The worldwide semiconductor scarcity, as well as the desire to build a better supply chain, are driving semiconductor behemoths to spend heavily in North America and Europe. Intel is no exception, and it is also driven by a desire to reclaim the lead in process technology.
Intel CEO Pat Gelsinger gave his first keynote since taking office on Tuesday, capping up the first day of the IAA Mobility conference in Munich, Germany.
Gelsinger has been meeting with officials and significant clients in Germany, France, Belgium, Poland, and the Netherlands to that purpose, and is anticipated to reveal the location of the new manufacturing facility by the end of the year. At the same time, Intel plans to begin producing semiconductors for automakers at its Leixlip facility in County Kildare, Ireland, using an existing plant.
It’s uncertain whether Intel will achieve that target as a result of the recent announcement.
The “Intel Foundry Services Accelerator” is designed to assist automakers in learning to build semiconductors using Intel’s “Intel 16” chip manufacturing technology before moving on to Intel’s “Intel 3” and “Intel 18A” chip manufacturing technologies.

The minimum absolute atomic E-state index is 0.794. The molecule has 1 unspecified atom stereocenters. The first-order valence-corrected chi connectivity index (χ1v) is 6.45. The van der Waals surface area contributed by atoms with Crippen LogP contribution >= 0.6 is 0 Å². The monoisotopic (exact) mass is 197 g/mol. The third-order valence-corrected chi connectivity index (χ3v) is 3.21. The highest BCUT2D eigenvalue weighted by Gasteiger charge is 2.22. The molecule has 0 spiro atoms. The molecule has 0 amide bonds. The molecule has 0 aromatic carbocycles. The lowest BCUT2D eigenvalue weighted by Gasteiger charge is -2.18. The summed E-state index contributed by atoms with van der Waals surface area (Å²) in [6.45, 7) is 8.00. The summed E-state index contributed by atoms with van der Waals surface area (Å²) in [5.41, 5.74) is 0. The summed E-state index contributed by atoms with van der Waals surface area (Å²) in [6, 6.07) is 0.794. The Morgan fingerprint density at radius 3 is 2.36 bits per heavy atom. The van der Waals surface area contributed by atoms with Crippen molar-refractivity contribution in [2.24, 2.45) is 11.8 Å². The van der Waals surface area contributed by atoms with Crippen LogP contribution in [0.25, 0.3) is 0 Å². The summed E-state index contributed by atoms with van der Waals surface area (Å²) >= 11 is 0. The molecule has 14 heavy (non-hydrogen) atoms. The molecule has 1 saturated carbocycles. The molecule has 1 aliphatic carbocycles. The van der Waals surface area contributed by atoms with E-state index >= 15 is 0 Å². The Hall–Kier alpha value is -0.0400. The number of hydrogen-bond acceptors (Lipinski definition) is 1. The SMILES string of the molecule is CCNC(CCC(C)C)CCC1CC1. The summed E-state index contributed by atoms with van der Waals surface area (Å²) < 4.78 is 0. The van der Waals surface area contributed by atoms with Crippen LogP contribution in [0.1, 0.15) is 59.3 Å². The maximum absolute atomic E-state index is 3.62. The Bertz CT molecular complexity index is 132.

Because of rising demand for premium and electric automobiles with advanced driver assistance technologies, Intel anticipates semiconductors to account for 20% of the bill of materials for new cars by the end of the decade.
Intel Foundry Services, like rival TSMC, which is also planning to establish a European arm, will be looking for subsidies from the EU’s Recovery and Resilience Fund, which is worth $175 billion over the next decade. During his presentation, Gelsinger mentioned that “you need us and we need you… The aim is to create a center of innovation in Europe.”
Those manufacturing methods would be significantly more advanced than the majority of current car manufacturing procedures. Several automakers and important suppliers have indicated interest in Intel’s projects, including BMW AG, Volkswagen AG, Daimler AG, and Bosch, but an Intel spokeswoman declined to clarify whether any have committed to becoming customers.
Intel considers automakers to be a critical strategic priority.